What is Sexual Wisdom?
The World Health Organization (WHO) defines sexual health as “a state of physical, emotional, mental, and social well-being in regard to sexuality, and not simply the absence of disease, dysfunction, or infirmity”. There are many variables that affect it, among which is what’s known as sexual wisdom. Let’s take a look at what exactly it is and how it’s related to satisfaction on this plane.
The term sexual wisdom has gained popularity in recent years, both from the media point of view and from researchers (therapists, psychologists, sociologists, and others). It’s sometimes referred to as sexual knowledge, and it’s an essential part of everyone’s positive sexual experiences.
The characteristics of sexual wisdom
This concept was popularized as a result of a study published in The Journal of Sex Research in 2017. In it, researchers tried to unravel the variables behind the quality of sexual life and aging. In general, aging has always been associated with a gradual deterioration in the quality of sexual life.
Despite this, the study found that, when all related variables are taken into account, there’s a positive relationship between age and sexual satisfaction. In principle, as a person ages, quality, not quantity, becomes more important. It’s then suggested that during aging, a series of skills and strategies are acquired to enhance sexual well-being.
Sexual wisdom has multiple manifestations. Specialists divide it into two types: Personal sexual wisdom and wisdom about sexual health. In the first case, reference is made to the knowledge one has of their individual sexual preferences, and in the second, to knowledge related to reproduction, contraception, and sexually transmitted diseases.
How someone with sexual wisdom stands out
Depending on the number of experiences that are accumulated in life, the person will have a deeper knowledge of these two types of sexual wisdom. We’ll leave you with some ways in which it affects the sexual well-being of a person or a relationship:
- Interest in asking about the likes, dislikes, and preferences of their sexual partner.
- Having open attitudes when wanting to add new sexual experiences.
- A tendency not to focus sexual intercourse exclusively on penetration.
- Open attitudes when wanting to talk about sex.
- The implementation of a series of habits that affect their sexual performance (diet, exercise, and others).
- Interest in the sexual pleasure of their partner, and not only one’s own.
- Curiosity when learning about sex through books, videos, and other specialized materials.
These are just some manifestations of sexual wisdom, although as expected, it has many others. Those who exercise it also have a greater commitment when practicing safe sex, which translates into a healthier and more responsible experience for both.
Trends in sexual activities among new generations
A work published in JAMA Network Open analyzed the frequency of sexual activities and the number of partners of Americans between 2000 and 2018.
Specifically, the researchers collected data from 4,291 men and 5,213 women to analyze sexual frequency, and a total of 4,372 men and 5,377 women to do the same with the number of sexual partners. The results showed a significant decrease in both variables.
For example, the percentage of men ages 18-24 who reported no sexual activity in the past year increased from 18.9 to 30.9%. A decrease in weekly sexual frequency was also reported, which went from 51.8 to 37.4% (men between 18 and 24 years old), 65.3 to 50.3% (men between 25 and 34 years old) and 66.4 to 54.2% (women between 25 and 34 years). For more information, see the cited study.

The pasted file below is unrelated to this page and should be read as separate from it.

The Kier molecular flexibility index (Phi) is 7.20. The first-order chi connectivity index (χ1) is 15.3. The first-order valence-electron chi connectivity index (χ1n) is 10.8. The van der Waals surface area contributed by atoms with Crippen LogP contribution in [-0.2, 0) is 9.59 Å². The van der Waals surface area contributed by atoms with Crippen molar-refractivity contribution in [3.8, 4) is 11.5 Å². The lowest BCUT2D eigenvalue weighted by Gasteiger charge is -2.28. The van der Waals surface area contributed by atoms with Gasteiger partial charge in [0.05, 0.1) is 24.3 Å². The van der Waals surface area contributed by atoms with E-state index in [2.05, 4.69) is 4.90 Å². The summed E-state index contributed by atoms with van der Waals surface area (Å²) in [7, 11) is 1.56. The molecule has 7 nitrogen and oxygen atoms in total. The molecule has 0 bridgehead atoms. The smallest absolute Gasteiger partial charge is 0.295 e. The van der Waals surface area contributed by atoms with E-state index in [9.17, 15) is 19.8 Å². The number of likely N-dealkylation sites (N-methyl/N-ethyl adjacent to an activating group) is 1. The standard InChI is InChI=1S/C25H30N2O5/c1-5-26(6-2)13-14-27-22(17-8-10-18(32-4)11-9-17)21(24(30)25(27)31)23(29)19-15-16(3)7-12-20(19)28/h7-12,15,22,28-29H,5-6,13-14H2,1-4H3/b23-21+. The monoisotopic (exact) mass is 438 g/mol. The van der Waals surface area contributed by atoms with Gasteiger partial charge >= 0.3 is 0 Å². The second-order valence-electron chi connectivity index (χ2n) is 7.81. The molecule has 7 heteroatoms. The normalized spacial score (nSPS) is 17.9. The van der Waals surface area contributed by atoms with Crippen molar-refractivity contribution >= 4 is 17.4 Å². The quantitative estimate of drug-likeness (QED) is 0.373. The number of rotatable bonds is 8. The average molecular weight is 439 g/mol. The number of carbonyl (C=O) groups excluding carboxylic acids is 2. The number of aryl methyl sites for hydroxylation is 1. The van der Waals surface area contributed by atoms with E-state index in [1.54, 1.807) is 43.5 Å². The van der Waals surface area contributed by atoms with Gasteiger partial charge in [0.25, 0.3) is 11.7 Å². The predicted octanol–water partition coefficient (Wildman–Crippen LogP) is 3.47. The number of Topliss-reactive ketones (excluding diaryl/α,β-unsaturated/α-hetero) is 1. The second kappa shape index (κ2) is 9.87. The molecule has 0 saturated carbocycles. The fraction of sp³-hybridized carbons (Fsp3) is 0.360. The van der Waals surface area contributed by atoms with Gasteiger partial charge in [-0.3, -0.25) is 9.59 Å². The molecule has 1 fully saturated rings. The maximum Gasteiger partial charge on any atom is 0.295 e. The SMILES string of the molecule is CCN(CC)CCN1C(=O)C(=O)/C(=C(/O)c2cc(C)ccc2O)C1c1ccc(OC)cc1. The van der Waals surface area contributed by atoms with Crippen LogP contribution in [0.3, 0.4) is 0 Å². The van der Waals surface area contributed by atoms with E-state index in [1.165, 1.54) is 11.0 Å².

These results are consistent with other works that warn that sexual frequency and the number of sexual partners have decreased in recent years. There’s even talk of a sexual recession, one that’s known to be more accentuated among those who are part of the millennial generation born during the 1990s, generation Z, and the iGen.
If we contrast these data with what we exposed at the beginning, we can elucidate that sexual wisdom is less established in the new generations than in their predecessors.
There are many variables that affect the process: The culture of sexual formation through adult films, the isolation that comes from the use of new technologies, the commitment to digital interactions instead of face-to-face encounters, and others.
Sexual wisdom is a term that debunks the theory that sex deteriorates as you age. Specialists found that, instead of age, the availability of the partner and the state of health are what determine the gradual decrease in sexual frequency with age.
Sex is a central component of life satisfaction, and it doesn’t have to deteriorate as a person gets older.It might interest you...
- Forbes, M. K., Eaton, N. R., & Krueger, R. F. (2017). Sexual quality of life and aging: A prospective study of a nationally representative sample. The Journal of Sex Research, 54(2), 137-148.
- Freak-Poli R. It’s not age that prevents sexual activity later in life. Australas J Ageing. 2020 Jun;39 Suppl 1(Suppl 1):22-29.
- Seifen T, Shaw CM, Smith CV, Johnson LR. The More You Know: Sexual Knowledge as a Predictor of Sexual Well-Being. J Sex Marital Ther. 2022 Mar 24:1-10.
- Twenge JM, Sherman RA, Wells BE. Sexual Inactivity During Young Adulthood Is More Common Among U.S. Millennials and iGen: Age, Period, and Cohort Effects on Having No Sexual Partners After Age 18. Arch Sex Behav. 2017 Feb;46(2):433-440.
- Ueda P, Mercer CH, Ghaznavi C, Herbenick D. Trends in Frequency of Sexual Activity and Number of Sexual Partners Among Adults Aged 18 to 44 Years in the US, 2000-2018. JAMA Netw Open. 2020 Jun 1;3(6):e203833.